The death toll from last week's earthquake in Van rose to 596 Sunday, the day after authorities stopped searching for survivors and focused on helping thousands of homeless families in crisis.
In Erciş, the town hit hardest by the 7.2 magnitude quake that devastated Van province on October 23, some shops reopened on Sunday, electricity was switched back on in parts of town and one bank's ATM started working.
But with barely any of Erciş's nearly 100,000 residents ready to return to their damaged homes with strong aftershocks still rattling the area, life is anything but normal. One aftershock Sunday morning registered at magnitude 5.3.
Winter is fast approaching, temperatures plunge at night, and young and old in particular are falling sick in tent encampments set up by relief agencies on the outskirts of town.
The government's disaster management website said more than 43,000 tents had been handed out in Van. Officials say that is more than needed because people whose homes are not so badly damaged are demanding tents as they feel safer under canvas.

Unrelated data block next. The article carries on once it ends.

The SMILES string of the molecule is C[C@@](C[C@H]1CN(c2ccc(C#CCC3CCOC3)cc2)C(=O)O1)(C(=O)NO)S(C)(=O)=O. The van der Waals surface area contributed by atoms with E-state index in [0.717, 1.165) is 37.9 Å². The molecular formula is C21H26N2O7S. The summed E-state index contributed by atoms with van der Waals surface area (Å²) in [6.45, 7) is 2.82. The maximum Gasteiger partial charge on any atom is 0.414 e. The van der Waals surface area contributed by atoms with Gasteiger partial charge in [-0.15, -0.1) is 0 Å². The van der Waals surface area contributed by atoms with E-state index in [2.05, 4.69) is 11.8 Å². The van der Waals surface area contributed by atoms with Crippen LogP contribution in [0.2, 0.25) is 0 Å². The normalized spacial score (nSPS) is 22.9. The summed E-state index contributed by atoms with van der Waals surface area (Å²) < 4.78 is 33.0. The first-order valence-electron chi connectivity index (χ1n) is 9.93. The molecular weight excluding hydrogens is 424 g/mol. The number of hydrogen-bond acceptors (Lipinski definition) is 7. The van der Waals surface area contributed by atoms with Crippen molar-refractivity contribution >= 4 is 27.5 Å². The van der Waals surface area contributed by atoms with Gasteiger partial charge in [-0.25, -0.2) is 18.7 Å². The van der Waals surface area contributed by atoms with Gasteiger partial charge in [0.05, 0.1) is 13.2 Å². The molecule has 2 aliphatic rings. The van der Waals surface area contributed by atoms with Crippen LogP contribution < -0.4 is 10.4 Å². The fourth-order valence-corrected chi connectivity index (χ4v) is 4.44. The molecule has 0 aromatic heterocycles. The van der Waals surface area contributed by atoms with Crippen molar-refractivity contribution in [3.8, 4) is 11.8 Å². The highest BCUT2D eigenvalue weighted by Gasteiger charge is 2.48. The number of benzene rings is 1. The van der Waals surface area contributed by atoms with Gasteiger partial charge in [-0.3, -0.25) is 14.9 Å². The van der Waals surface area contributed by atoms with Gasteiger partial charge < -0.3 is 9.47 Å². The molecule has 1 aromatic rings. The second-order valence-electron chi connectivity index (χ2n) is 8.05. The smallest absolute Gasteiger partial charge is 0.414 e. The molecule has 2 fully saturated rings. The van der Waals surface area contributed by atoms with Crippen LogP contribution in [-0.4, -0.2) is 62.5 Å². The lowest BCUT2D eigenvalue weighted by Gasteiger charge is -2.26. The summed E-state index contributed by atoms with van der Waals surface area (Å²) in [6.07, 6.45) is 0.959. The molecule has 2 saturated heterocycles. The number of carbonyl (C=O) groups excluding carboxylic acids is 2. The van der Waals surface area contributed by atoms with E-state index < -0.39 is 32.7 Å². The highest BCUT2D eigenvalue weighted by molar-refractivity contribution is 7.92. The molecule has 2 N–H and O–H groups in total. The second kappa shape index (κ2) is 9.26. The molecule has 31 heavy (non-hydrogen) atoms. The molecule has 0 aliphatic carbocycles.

"Our house is in good shape but we live in a tent due to fear. We will go back once the aftershocks are gone and the government says our house is safe," said Fadli Kocak, owner of a bakery in Erciş, who hopes to be back in business in a week.
Many people were queuing to register for tents Sunday, a first step to having an inspection done of their home, as authorities say they will hand them out only after verifying that a building is too risky to live in.
"The problem here is that you can't give 100,000 tents in a town whose population is equal to that," Yalçın Mumcu, who coordinated search and rescue operations in Erciş states..
"Our people need to the trust the government, too. Everybody is asking for tents. They need to be patient, if the Prime Minister says they are going to build a new, better Van, I am sure they will," he said.